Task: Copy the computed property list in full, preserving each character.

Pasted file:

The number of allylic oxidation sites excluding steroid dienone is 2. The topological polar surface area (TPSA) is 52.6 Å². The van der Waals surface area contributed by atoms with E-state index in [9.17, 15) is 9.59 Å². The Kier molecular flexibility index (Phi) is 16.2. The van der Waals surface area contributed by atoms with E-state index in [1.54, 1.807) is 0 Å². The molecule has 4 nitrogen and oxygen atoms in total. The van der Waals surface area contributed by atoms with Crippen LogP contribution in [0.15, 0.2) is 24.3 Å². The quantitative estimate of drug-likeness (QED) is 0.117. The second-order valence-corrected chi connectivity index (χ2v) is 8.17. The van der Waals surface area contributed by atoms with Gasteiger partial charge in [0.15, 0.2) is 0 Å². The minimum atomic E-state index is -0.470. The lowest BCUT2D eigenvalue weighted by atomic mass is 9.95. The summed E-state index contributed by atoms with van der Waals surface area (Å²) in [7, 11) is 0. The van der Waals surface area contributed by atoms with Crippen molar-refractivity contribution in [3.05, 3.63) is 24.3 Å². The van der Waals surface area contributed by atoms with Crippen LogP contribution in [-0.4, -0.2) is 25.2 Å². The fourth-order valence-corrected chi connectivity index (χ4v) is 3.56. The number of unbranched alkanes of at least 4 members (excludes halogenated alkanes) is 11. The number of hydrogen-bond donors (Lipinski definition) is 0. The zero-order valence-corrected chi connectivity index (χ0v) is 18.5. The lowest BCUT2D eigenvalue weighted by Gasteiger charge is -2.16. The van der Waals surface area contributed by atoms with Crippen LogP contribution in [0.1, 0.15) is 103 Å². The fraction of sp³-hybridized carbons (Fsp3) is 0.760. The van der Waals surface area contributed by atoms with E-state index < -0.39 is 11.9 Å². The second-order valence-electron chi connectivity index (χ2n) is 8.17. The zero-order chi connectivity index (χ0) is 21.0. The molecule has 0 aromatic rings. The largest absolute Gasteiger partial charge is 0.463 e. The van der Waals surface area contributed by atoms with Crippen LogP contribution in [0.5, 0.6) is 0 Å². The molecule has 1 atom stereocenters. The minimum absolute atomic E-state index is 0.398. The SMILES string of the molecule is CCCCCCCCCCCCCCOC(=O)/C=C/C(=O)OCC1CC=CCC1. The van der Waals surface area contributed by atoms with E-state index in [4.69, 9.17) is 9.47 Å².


The number of allylic oxidation sites excluding steroid dienone is 2. The topological polar surface area (TPSA) is 52.6 Å². The van der Waals surface area contributed by atoms with E-state index in [9.17, 15) is 9.59 Å². The Kier molecular flexibility index (Phi) is 16.2. The van der Waals surface area contributed by atoms with E-state index in [1.54, 1.807) is 0 Å². The molecule has 4 nitrogen and oxygen atoms in total. The van der Waals surface area contributed by atoms with Crippen LogP contribution in [0.15, 0.2) is 24.3 Å². The quantitative estimate of drug-likeness (QED) is 0.117. The second-order valence-corrected chi connectivity index (χ2v) is 8.17. The van der Waals surface area contributed by atoms with Gasteiger partial charge in [0.15, 0.2) is 0 Å². The minimum atomic E-state index is -0.470. The lowest BCUT2D eigenvalue weighted by atomic mass is 9.95. The summed E-state index contributed by atoms with van der Waals surface area (Å²) in [7, 11) is 0. The van der Waals surface area contributed by atoms with Crippen molar-refractivity contribution in [3.05, 3.63) is 24.3 Å². The van der Waals surface area contributed by atoms with Crippen LogP contribution in [-0.4, -0.2) is 25.2 Å². The fourth-order valence-corrected chi connectivity index (χ4v) is 3.56. The number of unbranched alkanes of at least 4 members (excludes halogenated alkanes) is 11. The number of hydrogen-bond donors (Lipinski definition) is 0. The zero-order valence-corrected chi connectivity index (χ0v) is 18.5. The lowest BCUT2D eigenvalue weighted by Gasteiger charge is -2.16. The van der Waals surface area contributed by atoms with Crippen LogP contribution in [0.1, 0.15) is 103 Å². The fraction of sp³-hybridized carbons (Fsp3) is 0.760. The van der Waals surface area contributed by atoms with E-state index < -0.39 is 11.9 Å². The second-order valence-electron chi connectivity index (χ2n) is 8.17. The zero-order chi connectivity index (χ0) is 21.0. The molecule has 0 aromatic rings. The largest absolute Gasteiger partial charge is 0.463 e. The van der Waals surface area contributed by atoms with Crippen LogP contribution in [0.5, 0.6) is 0 Å². The molecule has 1 atom stereocenters. The minimum absolute atomic E-state index is 0.398. The SMILES string of the molecule is CCCCCCCCCCCCCCOC(=O)/C=C/C(=O)OCC1CC=CCC1. The van der Waals surface area contributed by atoms with E-state index in [4.69, 9.17) is 9.47 Å².